Announcing a 1.5% year-on-year increase in fourth-quarter sales of the company’s US Morning Goods division – which includes its breakfast cereals – Kellogg chairman and CEO John Bryant said he would expect cereals to grow “a couple of percent” in 2016.
Although 2015 full-year sales of US Morning Goods were down 1.6% year-on-year, the decline was shallower than the 5.7% drop reported by the business a year ago.
IRI data shows the total US cold cereal market fell 1.2% by value in 2015 on volumes down 1.7%.
Core brands lead the way
Kellogg said its improved performance had been led by its core brands, with growth in consumption of Raisin Bran, Rice Krispies, Frosted Flakes, Mini Wheats and Special K up in the past quarter.
The company said Special K had been in “high single-digit growth” driven primarily by changes to brand messaging, and renovation work done last year on the Red Berries variant. Kellogg added that Raisin Bran had been in good growth following the launch of Raisin Bran with Cranberries.
“We also put fun back in the box with Avengers and Disney Frozen-themed cereals and have quickly taken these learnings to other regions in the world,” said Bryant.
Sales team investment
Additional investment in the sales organization as part of the company’s four-year Project K efficiency program had also benefitted the cereals business, added Bryant.
“We invested where we needed to and improved the fundamentals,” he said. “In-store execution has been significantly better than in the past and I think the US sales team has done a terrific job of driving the performance of that business.”
“Because of these changes, and because of the momentum we are seeing in the US cereal business, we are quite optimistic about 2016.”
Bryant added that he would have previously considered flat sales in 2016 a success but, now, “given the strength of US cereal over 2015 we would expect our US cereal to grow a couple of percent in 2016.”
New product launches
Kellogg said on-trend products such as Special K Nourish and Harvest Delight Mini Wheats would continue to drive sales, and that it also had “fun additions” including Smorz, Disney Dory-themed cereal and orange crush Pop Tarts.
“We are excited about the plans for 2016 and expect continued improvement,” added Bryant.
Kellogg reported a 10.6% drop in overall sales in the last quarter of 2015 to $3.1bn. The company also announced full-year sales down 7.2% year on year to $13.5bn, although currency-neutral comparable net sales increased 1.2%. Currency-neutral comparable operating profit increased 2.8% in Q4, but was down 2.3% across the year to just over $2bn.
For full results see here.
Analysts' view: industry experts on challenge Kellogg faces
Pinar Hosafci, senior food analyst, Euromonitor International:
According to our projections, the US cereal market is expected to contract through to 2017, however, the rate of the decline will not be as high as it was two years ago.
In other words, we see signs of recovery and Kellogg is definitely going to benefit from that.
Kellogg’s recent shift from a management focus towards a pure naturalness/naturally healthy focus has helped the company to slow down the decline in its cereal business and improve profitability in the category.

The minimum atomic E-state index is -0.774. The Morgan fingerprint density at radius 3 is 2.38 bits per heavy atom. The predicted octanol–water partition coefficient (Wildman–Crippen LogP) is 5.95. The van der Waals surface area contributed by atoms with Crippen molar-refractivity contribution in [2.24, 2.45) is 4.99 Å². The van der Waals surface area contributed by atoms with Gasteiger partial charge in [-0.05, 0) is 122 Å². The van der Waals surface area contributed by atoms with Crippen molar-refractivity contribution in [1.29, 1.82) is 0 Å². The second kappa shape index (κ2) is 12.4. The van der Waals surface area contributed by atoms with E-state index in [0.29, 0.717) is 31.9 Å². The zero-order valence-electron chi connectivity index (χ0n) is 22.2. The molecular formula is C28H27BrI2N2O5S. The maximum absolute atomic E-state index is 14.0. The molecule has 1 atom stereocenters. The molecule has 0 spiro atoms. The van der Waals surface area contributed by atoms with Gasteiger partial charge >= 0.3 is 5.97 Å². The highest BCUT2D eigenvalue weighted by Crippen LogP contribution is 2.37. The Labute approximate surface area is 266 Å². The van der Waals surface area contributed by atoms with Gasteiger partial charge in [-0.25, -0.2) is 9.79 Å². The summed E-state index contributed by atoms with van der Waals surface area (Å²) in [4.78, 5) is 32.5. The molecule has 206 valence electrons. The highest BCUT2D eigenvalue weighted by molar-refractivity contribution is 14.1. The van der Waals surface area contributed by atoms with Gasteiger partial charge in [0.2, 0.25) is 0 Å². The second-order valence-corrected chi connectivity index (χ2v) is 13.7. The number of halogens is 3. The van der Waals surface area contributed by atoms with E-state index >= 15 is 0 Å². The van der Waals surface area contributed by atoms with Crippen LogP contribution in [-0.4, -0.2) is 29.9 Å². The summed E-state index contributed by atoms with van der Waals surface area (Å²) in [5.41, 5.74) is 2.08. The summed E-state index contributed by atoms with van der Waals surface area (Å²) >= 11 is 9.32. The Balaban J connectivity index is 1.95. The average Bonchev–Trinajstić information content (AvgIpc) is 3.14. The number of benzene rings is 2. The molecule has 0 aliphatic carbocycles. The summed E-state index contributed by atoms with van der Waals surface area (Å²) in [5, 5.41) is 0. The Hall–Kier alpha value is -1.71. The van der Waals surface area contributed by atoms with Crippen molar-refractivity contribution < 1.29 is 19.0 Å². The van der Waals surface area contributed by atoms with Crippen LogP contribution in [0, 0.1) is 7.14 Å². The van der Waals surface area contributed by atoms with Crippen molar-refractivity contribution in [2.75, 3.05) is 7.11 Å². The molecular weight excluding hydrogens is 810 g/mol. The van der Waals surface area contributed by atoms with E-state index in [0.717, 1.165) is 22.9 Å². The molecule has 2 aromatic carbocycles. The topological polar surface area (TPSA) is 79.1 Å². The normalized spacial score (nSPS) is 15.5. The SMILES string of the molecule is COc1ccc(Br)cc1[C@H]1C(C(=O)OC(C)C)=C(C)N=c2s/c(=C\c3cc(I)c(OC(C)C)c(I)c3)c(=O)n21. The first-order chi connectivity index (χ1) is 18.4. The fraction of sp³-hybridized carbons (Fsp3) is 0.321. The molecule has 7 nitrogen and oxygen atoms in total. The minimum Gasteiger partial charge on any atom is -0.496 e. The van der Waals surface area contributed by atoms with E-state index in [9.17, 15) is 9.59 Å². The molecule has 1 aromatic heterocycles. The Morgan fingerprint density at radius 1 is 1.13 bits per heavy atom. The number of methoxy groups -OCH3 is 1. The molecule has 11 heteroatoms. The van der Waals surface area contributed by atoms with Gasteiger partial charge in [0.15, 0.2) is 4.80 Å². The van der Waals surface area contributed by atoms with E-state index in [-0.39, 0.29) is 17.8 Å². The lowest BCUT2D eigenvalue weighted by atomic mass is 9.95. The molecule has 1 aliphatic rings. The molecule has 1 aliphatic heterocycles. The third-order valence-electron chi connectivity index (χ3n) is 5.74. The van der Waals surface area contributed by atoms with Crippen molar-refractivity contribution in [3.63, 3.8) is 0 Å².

The messaging change in Special K was particularly useful and Kellogg is seeing some return of its efforts given the solid performance of its recently launched Special K Nourish brand.
However, the majority of Kellogg’s portfolio still stems for RTE flakes and high-calorie children breakfast cereals which continue facing structural challenges.
Marcia Mogelonsky, director of insight, food and drink, Mintel
A return to full-year growth for Kellogg’s US cereals is going to be a challenge. The cereal category already has deep penetration in the US, with 96% of adults eating it [Mintel 2015], and a similar percentage of kids and teens.
The key is how to get them to eat it more frequently and to choose Kellogg's...
Kellogg's has launched innovations/renovations of note, and one of the keys was repositioning Special K as a wellness cereal rather than a diet product. This may encourage more consumption - or retain consumption - among core users who may feel ready to transition away from ‘dieting’ as a lifestyle to ‘healthy/better-for-you’. It may also encourage non-users to try it because it is no longer a "diet food"
Issues Kellogg has to contend with include sugar content and protein content – consumers still think there is too much sugar in cereal and believe they need to increase the protein in their diets [31% of those who are eating less cereal are eating other breakfast items with more protein - Mintel 2015]. Kellogg will have to find ways of better communicating the protein content of specific cereals.
There is also the convenience factor - while consumers agree that cereal can be eaten at any time of day and that it makes a great snack, there are still issues around portability (40% think it should be more portable) and ease of use. That’s where cereal bars come in - and cereal is still missing out
Kellogg has a tough road ahead but since the company views cereal as part of its broader ‘morning foods’ portfolio it is possible that the cliche "a rising tide lifts all boats" means the success Kellogg is seeing in other morning foods such as its bars, and health and wellness business will help push forward cereal sales
Sales may move up a little more in the next year. But it is not going to be easy as there are still inherent issues in the category as a whole to deal with.